Louis Proyect: The Unrepentant Marxist

February 16, 2008

Herman Melville and indigenous peoples

Filed under: literature — louisproyect @ 11:23 pm
Melville painted a picture of the society of his day, not merely the society of America, but all of society. He indicated very clearly where he thought it was heading–at the end of the book the last sight of the ship shows an eagle, symbol of America, caught in an American flag and being nailed down without possibility of escape, to the mast by the blows of an American Indian. It is impossible to speak more clearly. The social perspectives, however, are not completely hopeless. The survivor is not saved merely for the purpose of relating the story. He is saved by a coffin, prepared by the request of another savage, and fitted for its ultimate purpose so deliberately by the author as to exclude any idea that this is accidental. Who the survivor is, who rescues him, etc., its symbolical significance will appear later. It is enough that while Melville sees no solution to the problem of society, he does not say that there is none. He can see none.

(From chapter 2 of “American Civilization” by CLR James, titled “American Writers of the Nineteenth Century)

Chapter three of Moby Dick, titled “The Spouter Inn”, contains one of the most famous scenes in American literature. The narrator Ishmael awakens to find the heavily tattooed, South-Sea Islander, harpooner and sometime cannibal Queequeg in his bed. In a few days he and Queequeg have overcome their initial shock and have become good friends. Chapter thirteen, titled “Wheelbarrow,” is not as well-known, but deserves to be since it is very relevant to contemporary discussions of multiculturalism, western “civilization” and other hotly contested issues.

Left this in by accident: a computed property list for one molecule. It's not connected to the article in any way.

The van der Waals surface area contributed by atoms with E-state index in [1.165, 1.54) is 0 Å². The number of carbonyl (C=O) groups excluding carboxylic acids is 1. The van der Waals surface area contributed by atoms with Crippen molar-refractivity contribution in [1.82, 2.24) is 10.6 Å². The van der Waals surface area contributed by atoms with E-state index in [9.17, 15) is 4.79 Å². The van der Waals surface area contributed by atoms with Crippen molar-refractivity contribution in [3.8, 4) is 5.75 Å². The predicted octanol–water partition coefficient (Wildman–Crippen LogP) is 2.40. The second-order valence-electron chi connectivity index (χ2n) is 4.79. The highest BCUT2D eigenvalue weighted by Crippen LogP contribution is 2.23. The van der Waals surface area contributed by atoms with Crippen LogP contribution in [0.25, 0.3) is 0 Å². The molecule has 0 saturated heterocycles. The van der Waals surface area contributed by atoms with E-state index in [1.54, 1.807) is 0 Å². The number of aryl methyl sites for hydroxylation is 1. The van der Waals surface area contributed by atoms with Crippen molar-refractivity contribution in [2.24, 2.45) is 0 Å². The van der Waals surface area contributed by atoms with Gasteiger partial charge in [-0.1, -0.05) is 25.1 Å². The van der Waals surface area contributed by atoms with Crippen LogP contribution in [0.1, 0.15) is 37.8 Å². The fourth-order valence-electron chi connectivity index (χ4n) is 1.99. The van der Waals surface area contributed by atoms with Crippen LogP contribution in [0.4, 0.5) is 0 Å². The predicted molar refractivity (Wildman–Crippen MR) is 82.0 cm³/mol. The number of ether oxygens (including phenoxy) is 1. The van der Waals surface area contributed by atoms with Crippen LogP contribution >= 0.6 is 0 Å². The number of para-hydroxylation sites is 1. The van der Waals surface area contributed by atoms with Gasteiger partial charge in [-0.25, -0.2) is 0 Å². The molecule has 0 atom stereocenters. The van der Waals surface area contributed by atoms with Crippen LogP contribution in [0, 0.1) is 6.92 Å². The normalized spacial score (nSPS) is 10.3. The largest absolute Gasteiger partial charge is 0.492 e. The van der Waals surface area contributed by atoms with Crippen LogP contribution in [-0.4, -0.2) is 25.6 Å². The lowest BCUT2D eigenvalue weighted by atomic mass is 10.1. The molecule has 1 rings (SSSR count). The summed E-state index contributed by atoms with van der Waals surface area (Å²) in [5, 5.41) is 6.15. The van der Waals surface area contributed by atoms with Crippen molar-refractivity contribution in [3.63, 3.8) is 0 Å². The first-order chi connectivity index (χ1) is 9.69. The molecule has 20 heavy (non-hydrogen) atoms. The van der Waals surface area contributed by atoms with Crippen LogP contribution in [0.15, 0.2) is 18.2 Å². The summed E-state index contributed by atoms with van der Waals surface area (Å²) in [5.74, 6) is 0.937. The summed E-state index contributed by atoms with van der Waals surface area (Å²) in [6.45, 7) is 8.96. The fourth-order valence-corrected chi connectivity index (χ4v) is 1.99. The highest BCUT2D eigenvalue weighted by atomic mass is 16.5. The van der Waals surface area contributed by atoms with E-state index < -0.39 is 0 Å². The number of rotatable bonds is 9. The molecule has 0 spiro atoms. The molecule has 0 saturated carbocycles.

This chapter begins with the two men making their way to the docks where they have booked passage on a packet schooner. The small ship will bring them to Nantucket, where Ahab’s whaling-ship, the Pequod, awaits them.

Queequeg has borrowed a wheelbarrow, which is loaded with the two men’s gear, including Queequeg’s harpoons. As they make their way to the docks, Queequeg lets Ishmael in on his comic mishap with the first wheelbarrow he ever saw. Now that the South-Sea Islander feels comfortable with his white companion, he doesn’t mind letting him know about his occasional difficulties with white civilization.

One time, after Queequeg had just arrived in the port of Sag Harbor, his captain lent him a wheelbarrow so he could get his heavy chest from the ship to the boarding-house in town. Queequeg didn’t quite know how to use the contraption, so he loaded his chest on the wheelbarrow and then carried both the wheelbarrow and its contents into town on his head. Ishmael says, “Queequeg, you might have known better than that, one would think. Didn’t the people laugh?”

This leads Queequeg to tell him another story. On his native island of Rokovoko, there is always a ceremonial large calabash at wedding feasts that is filled with the fragrant water of young coconuts. One day a large merchant ship docked at the island on the occasion of Queequeg’s sister’s wedding, to which they invite the captain. The feast began with a ceremonial blessing of the calabash, which includes the tribal high priest dipping his fingertips into the bowl before passing it around so people can fill their cups with the blessed nectar. The captain, who is seated next to priest, views himself as being more powerful than the priest and consequently takes it upon himself to wash his hands in the bowl. “Now,” said Queequeg, “what you tink now?–Didn’t our people laugh?”

Once Queequeg and Ishmael are on the deck of the packet schooner, Ishmael notices the other passengers gawking at Queequeg. Some are so rude as to make disrespectful gestures behind Queequeg’s back. He catches one of them out of the corner of his eye and throws him bodily into the air. When the startled young man lands on his feet, he goes running to the captain crying out, “Capting, Capting, here’s the Devil,” referring to Queequeg.

The captain approaches Queequeg and lectures him for nearly killing his tormentor. Queequeg explains that the young man he threw in the air was a only a “small fish-e” and that he only kills big whales. At that very moment, the mainsail boom become unlashed and begins swinging wildly back and forth. Not only does it throw the crew into a complete panic, it knocks Queequeg’s tormentor into the water. Everybody is frozen in panic.